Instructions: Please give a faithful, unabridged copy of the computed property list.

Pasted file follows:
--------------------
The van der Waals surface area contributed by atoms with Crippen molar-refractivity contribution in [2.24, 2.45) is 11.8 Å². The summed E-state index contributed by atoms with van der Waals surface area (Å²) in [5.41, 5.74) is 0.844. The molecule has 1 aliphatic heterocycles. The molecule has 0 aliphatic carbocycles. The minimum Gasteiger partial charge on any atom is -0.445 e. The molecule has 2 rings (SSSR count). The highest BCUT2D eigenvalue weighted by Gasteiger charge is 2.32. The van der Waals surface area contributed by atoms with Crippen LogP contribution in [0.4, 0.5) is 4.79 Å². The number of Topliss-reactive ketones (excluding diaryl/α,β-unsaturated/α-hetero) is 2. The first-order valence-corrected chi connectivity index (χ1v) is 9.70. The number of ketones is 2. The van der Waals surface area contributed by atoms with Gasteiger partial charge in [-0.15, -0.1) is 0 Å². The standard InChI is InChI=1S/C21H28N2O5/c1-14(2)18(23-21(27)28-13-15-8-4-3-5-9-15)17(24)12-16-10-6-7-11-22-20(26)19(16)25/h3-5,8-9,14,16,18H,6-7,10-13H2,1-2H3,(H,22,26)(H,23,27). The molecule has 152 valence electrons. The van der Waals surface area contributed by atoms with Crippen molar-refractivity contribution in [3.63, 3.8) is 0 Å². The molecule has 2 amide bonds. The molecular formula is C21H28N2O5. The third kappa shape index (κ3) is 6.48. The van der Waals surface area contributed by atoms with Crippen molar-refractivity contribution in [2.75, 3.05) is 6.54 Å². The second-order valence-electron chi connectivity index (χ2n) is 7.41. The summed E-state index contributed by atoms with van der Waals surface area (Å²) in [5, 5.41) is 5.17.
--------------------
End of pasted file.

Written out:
The van der Waals surface area contributed by atoms with Crippen molar-refractivity contribution in [2.24, 2.45) is 11.8 Å². The summed E-state index contributed by atoms with van der Waals surface area (Å²) in [5.41, 5.74) is 0.844. The molecule has 1 aliphatic heterocycles. The molecule has 0 aliphatic carbocycles. The minimum Gasteiger partial charge on any atom is -0.445 e. The molecule has 2 rings (SSSR count). The highest BCUT2D eigenvalue weighted by Gasteiger charge is 2.32. The van der Waals surface area contributed by atoms with Crippen LogP contribution in [0.4, 0.5) is 4.79 Å². The number of Topliss-reactive ketones (excluding diaryl/α,β-unsaturated/α-hetero) is 2. The first-order valence-corrected chi connectivity index (χ1v) is 9.70. The number of ketones is 2. The van der Waals surface area contributed by atoms with Gasteiger partial charge in [-0.15, -0.1) is 0 Å². The standard InChI is InChI=1S/C21H28N2O5/c1-14(2)18(23-21(27)28-13-15-8-4-3-5-9-15)17(24)12-16-10-6-7-11-22-20(26)19(16)25/h3-5,8-9,14,16,18H,6-7,10-13H2,1-2H3,(H,22,26)(H,23,27). The molecule has 152 valence electrons. The van der Waals surface area contributed by atoms with Crippen molar-refractivity contribution in [3.63, 3.8) is 0 Å². The molecule has 2 amide bonds. The molecular formula is C21H28N2O5. The third kappa shape index (κ3) is 6.48. The van der Waals surface area contributed by atoms with Crippen molar-refractivity contribution in [2.75, 3.05) is 6.54 Å². The second-order valence-electron chi connectivity index (χ2n) is 7.41. The summed E-state index contributed by atoms with van der Waals surface area (Å²) in [5, 5.41) is 5.17.